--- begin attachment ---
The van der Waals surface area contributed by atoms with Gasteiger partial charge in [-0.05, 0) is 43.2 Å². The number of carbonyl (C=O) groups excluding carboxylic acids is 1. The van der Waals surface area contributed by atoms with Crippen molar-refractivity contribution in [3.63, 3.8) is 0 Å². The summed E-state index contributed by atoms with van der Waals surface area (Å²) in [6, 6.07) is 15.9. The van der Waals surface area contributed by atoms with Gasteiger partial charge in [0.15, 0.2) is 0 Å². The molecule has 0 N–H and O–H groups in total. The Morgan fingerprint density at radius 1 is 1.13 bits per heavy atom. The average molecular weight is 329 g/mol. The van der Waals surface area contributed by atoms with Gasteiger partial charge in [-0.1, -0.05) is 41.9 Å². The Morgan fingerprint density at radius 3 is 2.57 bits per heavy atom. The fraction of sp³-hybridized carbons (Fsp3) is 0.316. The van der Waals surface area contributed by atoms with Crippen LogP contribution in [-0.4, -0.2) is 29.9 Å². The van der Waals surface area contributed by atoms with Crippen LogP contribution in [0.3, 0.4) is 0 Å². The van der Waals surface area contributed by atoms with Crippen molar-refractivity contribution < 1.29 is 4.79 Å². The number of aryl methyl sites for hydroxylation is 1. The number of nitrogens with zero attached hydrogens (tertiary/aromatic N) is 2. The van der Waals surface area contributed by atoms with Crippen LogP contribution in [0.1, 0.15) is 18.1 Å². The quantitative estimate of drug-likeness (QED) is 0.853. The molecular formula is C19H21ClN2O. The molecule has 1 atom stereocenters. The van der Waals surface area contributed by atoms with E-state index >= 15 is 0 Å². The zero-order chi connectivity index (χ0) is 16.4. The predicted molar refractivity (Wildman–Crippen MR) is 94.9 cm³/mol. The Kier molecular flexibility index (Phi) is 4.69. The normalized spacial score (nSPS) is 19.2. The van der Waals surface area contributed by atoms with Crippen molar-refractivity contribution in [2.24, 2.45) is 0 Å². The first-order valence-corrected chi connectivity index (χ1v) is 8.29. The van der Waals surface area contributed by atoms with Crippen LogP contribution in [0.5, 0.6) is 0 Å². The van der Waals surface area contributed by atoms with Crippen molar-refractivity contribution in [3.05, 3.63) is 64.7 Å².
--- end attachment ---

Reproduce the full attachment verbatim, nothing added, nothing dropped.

The van der Waals surface area contributed by atoms with Gasteiger partial charge in [-0.05, 0) is 43.2 Å². The number of carbonyl (C=O) groups excluding carboxylic acids is 1. The van der Waals surface area contributed by atoms with Crippen molar-refractivity contribution in [3.63, 3.8) is 0 Å². The summed E-state index contributed by atoms with van der Waals surface area (Å²) in [6, 6.07) is 15.9. The van der Waals surface area contributed by atoms with Gasteiger partial charge in [0.15, 0.2) is 0 Å². The molecule has 0 N–H and O–H groups in total. The Morgan fingerprint density at radius 1 is 1.13 bits per heavy atom. The average molecular weight is 329 g/mol. The van der Waals surface area contributed by atoms with Gasteiger partial charge in [-0.1, -0.05) is 41.9 Å². The Morgan fingerprint density at radius 3 is 2.57 bits per heavy atom. The fraction of sp³-hybridized carbons (Fsp3) is 0.316. The van der Waals surface area contributed by atoms with Crippen LogP contribution in [-0.4, -0.2) is 29.9 Å². The van der Waals surface area contributed by atoms with Crippen LogP contribution in [0.3, 0.4) is 0 Å². The van der Waals surface area contributed by atoms with Crippen molar-refractivity contribution < 1.29 is 4.79 Å². The number of aryl methyl sites for hydroxylation is 1. The number of nitrogens with zero attached hydrogens (tertiary/aromatic N) is 2. The van der Waals surface area contributed by atoms with Crippen LogP contribution in [0.1, 0.15) is 18.1 Å². The quantitative estimate of drug-likeness (QED) is 0.853. The molecular formula is C19H21ClN2O. The molecule has 1 atom stereocenters. The van der Waals surface area contributed by atoms with E-state index >= 15 is 0 Å². The zero-order chi connectivity index (χ0) is 16.4. The predicted molar refractivity (Wildman–Crippen MR) is 94.9 cm³/mol. The Kier molecular flexibility index (Phi) is 4.69. The normalized spacial score (nSPS) is 19.2. The van der Waals surface area contributed by atoms with Crippen molar-refractivity contribution in [2.24, 2.45) is 0 Å². The first-order valence-corrected chi connectivity index (χ1v) is 8.29. The van der Waals surface area contributed by atoms with Crippen LogP contribution in [0.5, 0.6) is 0 Å². The van der Waals surface area contributed by atoms with Crippen molar-refractivity contribution in [3.05, 3.63) is 64.7 Å².